King of Rome Numa Pompilius (; 753–673 BC; reigned 715–673 BC) was the legendary second king of Rome, succeeding Romulus. He was of Sabine origin, and many of Rome's most important religious and political institutions are attributed to him. Genealogy Titus Livius (Livy) and Plutarch refer to the story that Numa was instructed in philosophy by Pythagoras but discredit it as chronologically and geographically implausible. Kingship After the death of Romulus, there was an interregnum of one year in which the royal power was exercised by members of the Senate in rotation for five days in a row. According to Plutarch, Numa's first act was to disband the personal guard of 300 so-called "Celeres" (the "Swift") with which Romulus permanently surrounded himself. The gesture is variously interpreted as self-protection in the face of their questionable loyalty, a sign of humility, or a signal of peace and moderation. Based on Roman chronology, Numa died of old age in 673 BC. ...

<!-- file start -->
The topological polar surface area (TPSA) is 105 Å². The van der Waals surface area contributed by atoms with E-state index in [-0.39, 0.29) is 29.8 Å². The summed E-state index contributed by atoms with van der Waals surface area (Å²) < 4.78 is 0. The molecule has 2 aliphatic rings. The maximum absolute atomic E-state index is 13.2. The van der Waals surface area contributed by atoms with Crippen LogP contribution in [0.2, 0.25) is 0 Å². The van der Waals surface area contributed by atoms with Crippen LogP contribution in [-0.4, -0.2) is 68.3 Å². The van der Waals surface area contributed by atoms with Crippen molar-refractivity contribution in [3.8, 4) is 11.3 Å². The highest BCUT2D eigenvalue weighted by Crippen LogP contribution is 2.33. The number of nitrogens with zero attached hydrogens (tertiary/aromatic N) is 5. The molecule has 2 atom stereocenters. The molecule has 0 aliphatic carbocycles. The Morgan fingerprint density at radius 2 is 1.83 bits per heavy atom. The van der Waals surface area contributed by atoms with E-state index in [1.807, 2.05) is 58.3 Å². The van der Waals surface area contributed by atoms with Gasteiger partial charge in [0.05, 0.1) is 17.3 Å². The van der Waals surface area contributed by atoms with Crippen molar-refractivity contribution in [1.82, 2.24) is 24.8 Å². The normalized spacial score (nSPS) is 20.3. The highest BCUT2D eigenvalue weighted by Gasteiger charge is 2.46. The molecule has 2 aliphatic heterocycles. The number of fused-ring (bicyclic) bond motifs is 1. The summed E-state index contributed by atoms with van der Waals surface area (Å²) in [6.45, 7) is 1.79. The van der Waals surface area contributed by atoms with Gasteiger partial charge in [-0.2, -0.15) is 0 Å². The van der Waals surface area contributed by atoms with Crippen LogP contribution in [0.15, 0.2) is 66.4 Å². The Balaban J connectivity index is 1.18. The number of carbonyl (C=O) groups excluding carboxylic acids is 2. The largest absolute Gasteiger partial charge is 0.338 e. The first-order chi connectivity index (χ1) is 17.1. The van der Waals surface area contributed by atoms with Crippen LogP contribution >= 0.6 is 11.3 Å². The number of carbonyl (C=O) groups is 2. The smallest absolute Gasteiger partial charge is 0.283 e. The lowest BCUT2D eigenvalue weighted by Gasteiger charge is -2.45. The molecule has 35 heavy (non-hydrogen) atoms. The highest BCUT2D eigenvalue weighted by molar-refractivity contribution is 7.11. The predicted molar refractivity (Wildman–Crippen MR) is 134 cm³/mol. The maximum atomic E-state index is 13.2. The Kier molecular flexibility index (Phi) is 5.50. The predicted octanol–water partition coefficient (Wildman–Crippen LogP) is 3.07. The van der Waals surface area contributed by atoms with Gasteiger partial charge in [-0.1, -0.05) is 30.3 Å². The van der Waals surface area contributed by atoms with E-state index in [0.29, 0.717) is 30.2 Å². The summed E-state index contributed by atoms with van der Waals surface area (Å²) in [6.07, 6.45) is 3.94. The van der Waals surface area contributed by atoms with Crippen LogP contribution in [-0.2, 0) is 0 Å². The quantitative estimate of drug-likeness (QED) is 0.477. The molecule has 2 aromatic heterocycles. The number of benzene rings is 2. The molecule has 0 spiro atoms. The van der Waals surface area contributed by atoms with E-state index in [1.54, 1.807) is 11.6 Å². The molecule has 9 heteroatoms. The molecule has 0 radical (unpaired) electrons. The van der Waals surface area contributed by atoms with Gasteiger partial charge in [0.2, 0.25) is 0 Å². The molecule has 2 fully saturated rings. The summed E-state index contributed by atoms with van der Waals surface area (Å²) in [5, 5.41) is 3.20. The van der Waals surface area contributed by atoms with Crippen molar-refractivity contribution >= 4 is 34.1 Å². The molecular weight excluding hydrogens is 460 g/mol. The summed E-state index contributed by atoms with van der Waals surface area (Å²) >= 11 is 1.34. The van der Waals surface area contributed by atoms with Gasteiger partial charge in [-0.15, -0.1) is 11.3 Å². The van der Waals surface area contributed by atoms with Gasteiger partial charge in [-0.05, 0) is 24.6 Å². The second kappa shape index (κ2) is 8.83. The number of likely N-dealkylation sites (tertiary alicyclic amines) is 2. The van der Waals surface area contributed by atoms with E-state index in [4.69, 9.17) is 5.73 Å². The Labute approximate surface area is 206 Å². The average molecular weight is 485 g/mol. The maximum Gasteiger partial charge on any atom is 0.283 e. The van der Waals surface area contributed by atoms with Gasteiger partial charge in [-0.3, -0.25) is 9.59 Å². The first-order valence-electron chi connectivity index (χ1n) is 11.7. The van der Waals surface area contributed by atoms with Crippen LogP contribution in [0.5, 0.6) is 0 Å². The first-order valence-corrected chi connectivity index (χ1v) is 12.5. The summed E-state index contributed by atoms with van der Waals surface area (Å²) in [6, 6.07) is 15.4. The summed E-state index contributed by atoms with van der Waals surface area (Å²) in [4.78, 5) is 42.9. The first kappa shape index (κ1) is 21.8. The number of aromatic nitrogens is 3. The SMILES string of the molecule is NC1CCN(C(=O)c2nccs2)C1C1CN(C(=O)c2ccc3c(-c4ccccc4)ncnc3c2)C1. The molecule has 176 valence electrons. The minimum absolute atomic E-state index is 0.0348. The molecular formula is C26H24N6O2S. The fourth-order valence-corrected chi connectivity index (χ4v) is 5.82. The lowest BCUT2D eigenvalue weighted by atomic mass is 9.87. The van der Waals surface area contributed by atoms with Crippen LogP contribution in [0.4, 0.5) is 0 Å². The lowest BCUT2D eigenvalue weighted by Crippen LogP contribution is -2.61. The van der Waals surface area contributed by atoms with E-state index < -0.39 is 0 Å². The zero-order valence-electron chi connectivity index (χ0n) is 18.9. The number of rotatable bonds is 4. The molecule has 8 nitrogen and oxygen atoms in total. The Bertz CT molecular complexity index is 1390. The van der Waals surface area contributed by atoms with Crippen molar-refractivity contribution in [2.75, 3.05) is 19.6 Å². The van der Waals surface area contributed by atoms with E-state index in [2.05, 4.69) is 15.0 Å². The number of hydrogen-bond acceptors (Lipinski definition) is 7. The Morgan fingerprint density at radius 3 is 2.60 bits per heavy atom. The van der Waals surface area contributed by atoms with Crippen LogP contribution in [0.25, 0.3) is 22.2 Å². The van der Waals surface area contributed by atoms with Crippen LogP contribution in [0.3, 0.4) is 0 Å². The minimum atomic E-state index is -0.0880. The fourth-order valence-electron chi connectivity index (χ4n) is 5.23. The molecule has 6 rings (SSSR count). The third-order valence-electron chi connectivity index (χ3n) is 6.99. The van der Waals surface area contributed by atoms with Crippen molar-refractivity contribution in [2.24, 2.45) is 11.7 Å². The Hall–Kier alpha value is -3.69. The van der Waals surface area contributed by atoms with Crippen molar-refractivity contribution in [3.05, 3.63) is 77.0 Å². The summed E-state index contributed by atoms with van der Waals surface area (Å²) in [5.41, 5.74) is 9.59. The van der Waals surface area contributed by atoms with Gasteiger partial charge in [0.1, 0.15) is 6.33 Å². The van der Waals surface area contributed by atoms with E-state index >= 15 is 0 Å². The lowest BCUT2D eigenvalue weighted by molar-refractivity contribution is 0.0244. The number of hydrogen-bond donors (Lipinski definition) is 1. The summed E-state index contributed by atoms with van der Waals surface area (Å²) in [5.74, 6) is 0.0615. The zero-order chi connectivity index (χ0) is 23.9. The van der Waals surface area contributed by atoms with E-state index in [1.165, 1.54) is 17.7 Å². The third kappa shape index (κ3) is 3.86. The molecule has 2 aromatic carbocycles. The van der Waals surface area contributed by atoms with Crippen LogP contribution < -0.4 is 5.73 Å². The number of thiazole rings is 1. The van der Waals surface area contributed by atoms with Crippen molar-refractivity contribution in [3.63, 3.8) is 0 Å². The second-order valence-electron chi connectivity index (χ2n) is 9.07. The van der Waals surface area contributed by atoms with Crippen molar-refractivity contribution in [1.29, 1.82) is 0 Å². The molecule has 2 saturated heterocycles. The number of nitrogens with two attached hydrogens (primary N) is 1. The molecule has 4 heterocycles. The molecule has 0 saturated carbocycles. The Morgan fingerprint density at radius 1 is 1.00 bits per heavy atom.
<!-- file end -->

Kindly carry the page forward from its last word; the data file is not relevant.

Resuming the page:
Related: Metamorphoses by Ovid